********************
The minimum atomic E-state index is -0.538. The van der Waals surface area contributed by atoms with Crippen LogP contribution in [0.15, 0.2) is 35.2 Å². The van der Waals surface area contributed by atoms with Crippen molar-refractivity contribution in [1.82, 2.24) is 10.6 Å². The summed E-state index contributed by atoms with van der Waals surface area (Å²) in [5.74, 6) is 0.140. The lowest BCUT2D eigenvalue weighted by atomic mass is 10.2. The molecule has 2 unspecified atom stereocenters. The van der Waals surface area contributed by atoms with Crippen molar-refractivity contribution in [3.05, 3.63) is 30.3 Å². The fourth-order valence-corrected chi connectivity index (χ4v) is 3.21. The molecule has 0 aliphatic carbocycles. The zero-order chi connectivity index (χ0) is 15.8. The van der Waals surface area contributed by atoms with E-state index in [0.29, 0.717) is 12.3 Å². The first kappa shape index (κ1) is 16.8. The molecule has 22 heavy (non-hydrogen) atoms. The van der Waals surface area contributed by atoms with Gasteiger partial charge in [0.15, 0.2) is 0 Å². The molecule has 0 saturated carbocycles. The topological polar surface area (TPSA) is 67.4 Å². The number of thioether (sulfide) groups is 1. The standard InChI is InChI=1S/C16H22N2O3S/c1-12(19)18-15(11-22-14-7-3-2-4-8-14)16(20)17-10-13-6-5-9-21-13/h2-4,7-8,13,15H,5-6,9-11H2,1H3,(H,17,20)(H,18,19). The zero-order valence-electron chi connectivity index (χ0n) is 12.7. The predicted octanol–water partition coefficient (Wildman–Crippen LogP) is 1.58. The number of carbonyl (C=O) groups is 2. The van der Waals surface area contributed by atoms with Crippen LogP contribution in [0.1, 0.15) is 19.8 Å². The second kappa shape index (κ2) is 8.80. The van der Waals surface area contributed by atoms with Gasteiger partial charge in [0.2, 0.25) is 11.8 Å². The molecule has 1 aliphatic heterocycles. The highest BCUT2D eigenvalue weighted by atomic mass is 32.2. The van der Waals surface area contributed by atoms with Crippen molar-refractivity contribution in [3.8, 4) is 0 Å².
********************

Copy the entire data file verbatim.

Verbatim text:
The minimum atomic E-state index is -0.538. The van der Waals surface area contributed by atoms with Crippen LogP contribution in [0.15, 0.2) is 35.2 Å². The van der Waals surface area contributed by atoms with Crippen molar-refractivity contribution in [1.82, 2.24) is 10.6 Å². The summed E-state index contributed by atoms with van der Waals surface area (Å²) in [5.74, 6) is 0.140. The lowest BCUT2D eigenvalue weighted by atomic mass is 10.2. The molecule has 2 unspecified atom stereocenters. The van der Waals surface area contributed by atoms with Crippen molar-refractivity contribution in [3.05, 3.63) is 30.3 Å². The fourth-order valence-corrected chi connectivity index (χ4v) is 3.21. The molecule has 0 aliphatic carbocycles. The zero-order chi connectivity index (χ0) is 15.8. The van der Waals surface area contributed by atoms with E-state index in [0.29, 0.717) is 12.3 Å². The first kappa shape index (κ1) is 16.8. The molecule has 22 heavy (non-hydrogen) atoms. The van der Waals surface area contributed by atoms with Gasteiger partial charge in [0.15, 0.2) is 0 Å². The molecule has 0 saturated carbocycles. The topological polar surface area (TPSA) is 67.4 Å². The number of thioether (sulfide) groups is 1. The standard InChI is InChI=1S/C16H22N2O3S/c1-12(19)18-15(11-22-14-7-3-2-4-8-14)16(20)17-10-13-6-5-9-21-13/h2-4,7-8,13,15H,5-6,9-11H2,1H3,(H,17,20)(H,18,19). The zero-order valence-electron chi connectivity index (χ0n) is 12.7. The predicted octanol–water partition coefficient (Wildman–Crippen LogP) is 1.58. The number of carbonyl (C=O) groups is 2. The van der Waals surface area contributed by atoms with Crippen LogP contribution in [0.1, 0.15) is 19.8 Å². The second kappa shape index (κ2) is 8.80. The van der Waals surface area contributed by atoms with Gasteiger partial charge in [0.2, 0.25) is 11.8 Å². The molecule has 1 aliphatic heterocycles. The highest BCUT2D eigenvalue weighted by atomic mass is 32.2. The van der Waals surface area contributed by atoms with Crippen molar-refractivity contribution in [3.8, 4) is 0 Å².